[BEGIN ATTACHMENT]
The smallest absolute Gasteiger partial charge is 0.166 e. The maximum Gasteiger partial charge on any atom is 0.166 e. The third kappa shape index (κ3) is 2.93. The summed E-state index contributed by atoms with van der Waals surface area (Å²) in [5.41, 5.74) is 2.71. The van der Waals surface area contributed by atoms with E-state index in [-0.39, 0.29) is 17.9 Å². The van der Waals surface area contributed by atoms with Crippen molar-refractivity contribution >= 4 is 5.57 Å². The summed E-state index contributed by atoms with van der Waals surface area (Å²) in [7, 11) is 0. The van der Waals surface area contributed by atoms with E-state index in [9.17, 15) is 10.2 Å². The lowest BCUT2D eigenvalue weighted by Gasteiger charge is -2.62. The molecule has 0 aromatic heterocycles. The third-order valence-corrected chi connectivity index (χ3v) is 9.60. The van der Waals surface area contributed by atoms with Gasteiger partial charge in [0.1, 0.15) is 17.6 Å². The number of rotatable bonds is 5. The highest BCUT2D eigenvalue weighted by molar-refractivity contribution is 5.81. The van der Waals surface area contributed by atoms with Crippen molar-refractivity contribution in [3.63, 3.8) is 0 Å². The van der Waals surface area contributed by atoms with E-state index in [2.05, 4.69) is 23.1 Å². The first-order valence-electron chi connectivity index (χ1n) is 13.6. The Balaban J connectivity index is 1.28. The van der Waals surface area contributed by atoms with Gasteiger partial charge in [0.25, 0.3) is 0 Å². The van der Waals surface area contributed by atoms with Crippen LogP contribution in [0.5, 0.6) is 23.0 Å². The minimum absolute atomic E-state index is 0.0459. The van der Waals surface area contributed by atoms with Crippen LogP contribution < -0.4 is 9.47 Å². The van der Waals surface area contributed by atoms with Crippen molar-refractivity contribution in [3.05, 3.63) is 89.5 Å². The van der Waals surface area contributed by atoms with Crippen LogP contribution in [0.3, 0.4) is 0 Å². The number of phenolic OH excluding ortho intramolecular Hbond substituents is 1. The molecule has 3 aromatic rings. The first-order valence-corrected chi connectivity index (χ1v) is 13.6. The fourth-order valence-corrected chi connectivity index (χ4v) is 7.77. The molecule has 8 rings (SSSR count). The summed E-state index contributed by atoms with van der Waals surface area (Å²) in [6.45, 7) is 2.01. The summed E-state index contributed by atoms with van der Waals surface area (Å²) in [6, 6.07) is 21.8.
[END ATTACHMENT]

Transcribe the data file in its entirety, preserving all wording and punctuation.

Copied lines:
The smallest absolute Gasteiger partial charge is 0.166 e. The maximum Gasteiger partial charge on any atom is 0.166 e. The third kappa shape index (κ3) is 2.93. The summed E-state index contributed by atoms with van der Waals surface area (Å²) in [5.41, 5.74) is 2.71. The van der Waals surface area contributed by atoms with E-state index in [-0.39, 0.29) is 17.9 Å². The van der Waals surface area contributed by atoms with Crippen molar-refractivity contribution >= 4 is 5.57 Å². The summed E-state index contributed by atoms with van der Waals surface area (Å²) in [7, 11) is 0. The van der Waals surface area contributed by atoms with E-state index in [9.17, 15) is 10.2 Å². The lowest BCUT2D eigenvalue weighted by Gasteiger charge is -2.62. The molecule has 0 aromatic heterocycles. The third-order valence-corrected chi connectivity index (χ3v) is 9.60. The van der Waals surface area contributed by atoms with Gasteiger partial charge in [0.1, 0.15) is 17.6 Å². The number of rotatable bonds is 5. The highest BCUT2D eigenvalue weighted by molar-refractivity contribution is 5.81. The van der Waals surface area contributed by atoms with Crippen molar-refractivity contribution in [3.63, 3.8) is 0 Å². The van der Waals surface area contributed by atoms with E-state index in [2.05, 4.69) is 23.1 Å². The first-order valence-electron chi connectivity index (χ1n) is 13.6. The Balaban J connectivity index is 1.28. The van der Waals surface area contributed by atoms with Gasteiger partial charge in [0.25, 0.3) is 0 Å². The van der Waals surface area contributed by atoms with Crippen LogP contribution in [0.5, 0.6) is 23.0 Å². The minimum absolute atomic E-state index is 0.0459. The van der Waals surface area contributed by atoms with Crippen LogP contribution < -0.4 is 9.47 Å². The van der Waals surface area contributed by atoms with Crippen molar-refractivity contribution in [3.05, 3.63) is 89.5 Å². The van der Waals surface area contributed by atoms with Crippen LogP contribution in [0.3, 0.4) is 0 Å². The number of phenolic OH excluding ortho intramolecular Hbond substituents is 1. The molecule has 3 aromatic rings. The first-order valence-corrected chi connectivity index (χ1v) is 13.6. The fourth-order valence-corrected chi connectivity index (χ4v) is 7.77. The molecule has 8 rings (SSSR count). The summed E-state index contributed by atoms with van der Waals surface area (Å²) in [6.45, 7) is 2.01. The summed E-state index contributed by atoms with van der Waals surface area (Å²) in [6, 6.07) is 21.8.